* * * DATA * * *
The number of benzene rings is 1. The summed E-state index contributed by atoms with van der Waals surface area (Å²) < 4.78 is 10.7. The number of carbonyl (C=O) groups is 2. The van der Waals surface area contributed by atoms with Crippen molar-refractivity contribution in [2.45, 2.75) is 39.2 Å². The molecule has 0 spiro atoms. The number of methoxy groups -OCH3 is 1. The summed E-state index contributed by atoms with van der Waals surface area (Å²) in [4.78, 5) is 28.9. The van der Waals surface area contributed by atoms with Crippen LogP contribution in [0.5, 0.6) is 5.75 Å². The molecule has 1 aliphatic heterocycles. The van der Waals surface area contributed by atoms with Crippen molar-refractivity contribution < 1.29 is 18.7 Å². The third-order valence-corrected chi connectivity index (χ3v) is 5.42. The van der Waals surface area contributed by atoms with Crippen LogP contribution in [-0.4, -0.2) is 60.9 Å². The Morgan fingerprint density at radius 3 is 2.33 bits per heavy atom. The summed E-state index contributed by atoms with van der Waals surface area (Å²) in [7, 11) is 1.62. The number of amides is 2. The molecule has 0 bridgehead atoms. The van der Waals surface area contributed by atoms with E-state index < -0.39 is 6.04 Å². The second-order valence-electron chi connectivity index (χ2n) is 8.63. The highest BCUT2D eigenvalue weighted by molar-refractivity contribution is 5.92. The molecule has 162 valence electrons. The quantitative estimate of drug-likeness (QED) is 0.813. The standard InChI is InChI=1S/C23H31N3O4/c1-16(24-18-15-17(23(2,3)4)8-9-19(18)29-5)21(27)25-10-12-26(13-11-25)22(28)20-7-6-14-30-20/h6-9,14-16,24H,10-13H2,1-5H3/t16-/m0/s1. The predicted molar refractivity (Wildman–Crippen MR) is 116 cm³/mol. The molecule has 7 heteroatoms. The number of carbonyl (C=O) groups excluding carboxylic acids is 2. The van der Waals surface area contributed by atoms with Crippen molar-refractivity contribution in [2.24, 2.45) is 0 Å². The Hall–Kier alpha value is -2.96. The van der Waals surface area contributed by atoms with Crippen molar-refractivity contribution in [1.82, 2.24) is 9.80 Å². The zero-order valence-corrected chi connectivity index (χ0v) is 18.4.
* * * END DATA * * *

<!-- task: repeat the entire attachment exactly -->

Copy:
The number of benzene rings is 1. The summed E-state index contributed by atoms with van der Waals surface area (Å²) < 4.78 is 10.7. The number of carbonyl (C=O) groups is 2. The van der Waals surface area contributed by atoms with Crippen molar-refractivity contribution in [2.45, 2.75) is 39.2 Å². The molecule has 0 spiro atoms. The number of methoxy groups -OCH3 is 1. The summed E-state index contributed by atoms with van der Waals surface area (Å²) in [4.78, 5) is 28.9. The van der Waals surface area contributed by atoms with Crippen LogP contribution in [0.5, 0.6) is 5.75 Å². The molecule has 1 aliphatic heterocycles. The van der Waals surface area contributed by atoms with Crippen molar-refractivity contribution < 1.29 is 18.7 Å². The third-order valence-corrected chi connectivity index (χ3v) is 5.42. The van der Waals surface area contributed by atoms with Crippen LogP contribution in [-0.4, -0.2) is 60.9 Å². The Morgan fingerprint density at radius 3 is 2.33 bits per heavy atom. The summed E-state index contributed by atoms with van der Waals surface area (Å²) in [7, 11) is 1.62. The number of amides is 2. The molecule has 0 bridgehead atoms. The van der Waals surface area contributed by atoms with E-state index < -0.39 is 6.04 Å². The second-order valence-electron chi connectivity index (χ2n) is 8.63. The highest BCUT2D eigenvalue weighted by molar-refractivity contribution is 5.92. The molecule has 162 valence electrons. The quantitative estimate of drug-likeness (QED) is 0.813. The standard InChI is InChI=1S/C23H31N3O4/c1-16(24-18-15-17(23(2,3)4)8-9-19(18)29-5)21(27)25-10-12-26(13-11-25)22(28)20-7-6-14-30-20/h6-9,14-16,24H,10-13H2,1-5H3/t16-/m0/s1. The predicted molar refractivity (Wildman–Crippen MR) is 116 cm³/mol. The molecule has 7 heteroatoms. The number of carbonyl (C=O) groups excluding carboxylic acids is 2. The van der Waals surface area contributed by atoms with Crippen molar-refractivity contribution in [2.24, 2.45) is 0 Å². The Hall–Kier alpha value is -2.96. The van der Waals surface area contributed by atoms with Crippen molar-refractivity contribution in [1.82, 2.24) is 9.80 Å². The zero-order valence-corrected chi connectivity index (χ0v) is 18.4.